Matthew Newton has revealed his final conversation with his father as he joined his sister Lauren in paying emotional tributes the TV legend’s state funeral in Melbourne.
Matthew Newton is in the US, where he has lived for a decade. He did not attend the moving ceremony at St Patrick’s Cathedral on Friday.
But in a letter, read out at the service by Bert Newton’s long-time friend and colleague Pete Smith, Mr Newton noted that while his dad was well known as a great entertainer, he “wouldn’t just be around for the laughs”.
“Those close to him experienced how he’d show up in the tough times too. No one more than me,” he said.
He told the 500 mourners gathered in the cathedral that had looked forward to catching up with his father over Zoom and FaceTime, often playing songs.
Mr Newton said he last spoke to his father days before he died on October 30, and it was “different from the usual”.
“The change was never directly stated, but we eschewed the stories and the laughs and just said how much we loved each other,” he said.
“During that wonderful chat, my mother was pottering around in the background, adding her two cents every now and again, and doing lovely things for dad, as usual.
“At one point, she took something into another room, and the second she left, dad leaned into the phone camera and whispered, ‘I think she’s poisoning my food, Matthew’.
“Well, we both laughed and laughed until we cried.”
Ms Newton’s tribute was also emotional, with Smith choking up as he read it out on Friday. She said she did not know if she could convey in words how much she loved her father.
“From the love I felt as a child, to watching him laugh and play games with my own children, he made us feel so special, and always brought laughter and fun to everything we did,” Smith said on her behalf.
“When I was a little girl, I always felt I was so lucky. I had two dads, one on TV, and one at home.
“He was the same funny, warm, wonderful person everyone watched on TV, but at home, he was even better.”
Ms Newton said saying goodbye to her father was heartbreaking, especially for her mother Patti.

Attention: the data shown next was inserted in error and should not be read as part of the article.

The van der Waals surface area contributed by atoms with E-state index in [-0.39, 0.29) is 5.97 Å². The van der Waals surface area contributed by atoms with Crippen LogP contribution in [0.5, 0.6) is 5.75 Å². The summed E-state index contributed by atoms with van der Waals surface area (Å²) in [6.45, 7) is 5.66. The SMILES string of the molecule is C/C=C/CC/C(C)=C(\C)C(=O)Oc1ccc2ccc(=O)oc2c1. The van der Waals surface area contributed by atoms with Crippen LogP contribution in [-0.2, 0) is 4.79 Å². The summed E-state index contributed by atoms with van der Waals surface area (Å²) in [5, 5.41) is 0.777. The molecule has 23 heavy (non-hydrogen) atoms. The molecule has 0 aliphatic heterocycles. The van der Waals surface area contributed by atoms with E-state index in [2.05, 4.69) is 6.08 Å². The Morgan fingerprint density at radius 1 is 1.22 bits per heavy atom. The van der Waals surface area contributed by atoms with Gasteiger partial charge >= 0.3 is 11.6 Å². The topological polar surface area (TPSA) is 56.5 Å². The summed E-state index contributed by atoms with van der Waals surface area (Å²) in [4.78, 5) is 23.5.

“They loved one another so much, and I know how he waited until she left the room to take his last breath because while she was with him, he couldn’t have gone,” she said.
Dozens of TV and radio personalities, as well as Prime Minister Scott Morrison packed into the cathedral for Friday’s service. Molly Meldrum and Daryl Somers were among many from the entertainment industry at the service, along with Glenn Robbins, Andy Lee, Peter Hitchener, Sam Newman and Denis Walter.
Outside, a crowd gathered in the rain to pay tribute to the man affectionately known as “Moonface”, who died aged 83.
Victorian Premier Daniel Andrews spoke ahead of the Catholic requiem mass, telling the mourners Newton was someone Australians all felt they knew.
“Like a fireplace on a cold night, families would gather around their TV sets, drawn in by Bert’s warmth and sustained by his inviting ease,” he said.
“While he was first beamed into our homes in black and white, Bert was colour TV long before the technology arrived.”
Mr Andrews said everyone could be certain the entertainer’s credits would “roll on and on and on”.
Eddie McGuire gave the eulogy, describing the entertainer’s upbringing in a rough part of Melbourne in the 1950s, having lost his father at 11.
“Seventy years ago, could that young boy have dreamt of what was in front of him?” he said.
Melbourne-born Newton started in radio aged 12 and scaled the heights of the Australian entertainment industry on stage and on screen.
Alongside Graham Kennedy and Don Lane, he was part of a trio known as The Kings of Australian Television.
Newton is survived by Patti, his wife of more than 46 years, his children and grandchildren.